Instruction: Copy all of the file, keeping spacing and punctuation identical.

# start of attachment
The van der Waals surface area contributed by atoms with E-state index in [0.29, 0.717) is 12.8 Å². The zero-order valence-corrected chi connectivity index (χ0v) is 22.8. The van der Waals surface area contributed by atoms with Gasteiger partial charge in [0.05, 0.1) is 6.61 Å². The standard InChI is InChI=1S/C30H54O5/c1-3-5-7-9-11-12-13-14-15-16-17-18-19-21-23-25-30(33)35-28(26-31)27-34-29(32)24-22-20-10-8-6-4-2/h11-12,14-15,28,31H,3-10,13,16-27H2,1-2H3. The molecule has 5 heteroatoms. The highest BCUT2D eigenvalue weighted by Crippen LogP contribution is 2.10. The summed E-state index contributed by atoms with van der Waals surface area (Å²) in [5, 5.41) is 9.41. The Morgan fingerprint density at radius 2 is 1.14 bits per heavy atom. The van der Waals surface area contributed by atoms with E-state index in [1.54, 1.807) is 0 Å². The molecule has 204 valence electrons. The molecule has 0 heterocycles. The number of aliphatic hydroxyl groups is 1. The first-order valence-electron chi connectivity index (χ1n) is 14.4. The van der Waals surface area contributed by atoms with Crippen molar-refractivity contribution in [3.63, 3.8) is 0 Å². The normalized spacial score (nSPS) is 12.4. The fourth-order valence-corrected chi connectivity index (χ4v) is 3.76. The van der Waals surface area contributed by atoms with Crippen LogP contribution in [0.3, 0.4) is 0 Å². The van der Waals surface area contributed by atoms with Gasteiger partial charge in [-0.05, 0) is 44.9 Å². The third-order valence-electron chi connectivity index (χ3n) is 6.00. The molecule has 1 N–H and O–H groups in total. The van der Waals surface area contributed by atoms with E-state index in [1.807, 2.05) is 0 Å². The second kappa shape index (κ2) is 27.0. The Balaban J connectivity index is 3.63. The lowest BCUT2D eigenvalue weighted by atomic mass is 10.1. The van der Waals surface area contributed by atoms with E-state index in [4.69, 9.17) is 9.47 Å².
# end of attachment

The van der Waals surface area contributed by atoms with E-state index in [0.29, 0.717) is 12.8 Å². The zero-order valence-corrected chi connectivity index (χ0v) is 22.8. The van der Waals surface area contributed by atoms with Gasteiger partial charge in [0.05, 0.1) is 6.61 Å². The standard InChI is InChI=1S/C30H54O5/c1-3-5-7-9-11-12-13-14-15-16-17-18-19-21-23-25-30(33)35-28(26-31)27-34-29(32)24-22-20-10-8-6-4-2/h11-12,14-15,28,31H,3-10,13,16-27H2,1-2H3. The molecule has 5 heteroatoms. The highest BCUT2D eigenvalue weighted by Crippen LogP contribution is 2.10. The summed E-state index contributed by atoms with van der Waals surface area (Å²) in [5, 5.41) is 9.41. The Morgan fingerprint density at radius 2 is 1.14 bits per heavy atom. The van der Waals surface area contributed by atoms with E-state index in [1.54, 1.807) is 0 Å². The molecule has 204 valence electrons. The molecule has 0 heterocycles. The number of aliphatic hydroxyl groups is 1. The first-order valence-electron chi connectivity index (χ1n) is 14.4. The van der Waals surface area contributed by atoms with Crippen molar-refractivity contribution in [3.63, 3.8) is 0 Å². The normalized spacial score (nSPS) is 12.4. The fourth-order valence-corrected chi connectivity index (χ4v) is 3.76. The van der Waals surface area contributed by atoms with Crippen LogP contribution in [0.3, 0.4) is 0 Å². The van der Waals surface area contributed by atoms with Gasteiger partial charge in [-0.05, 0) is 44.9 Å². The third-order valence-electron chi connectivity index (χ3n) is 6.00. The molecule has 1 N–H and O–H groups in total. The van der Waals surface area contributed by atoms with E-state index in [1.807, 2.05) is 0 Å². The second kappa shape index (κ2) is 27.0. The Balaban J connectivity index is 3.63. The lowest BCUT2D eigenvalue weighted by atomic mass is 10.1. The van der Waals surface area contributed by atoms with E-state index in [4.69, 9.17) is 9.47 Å².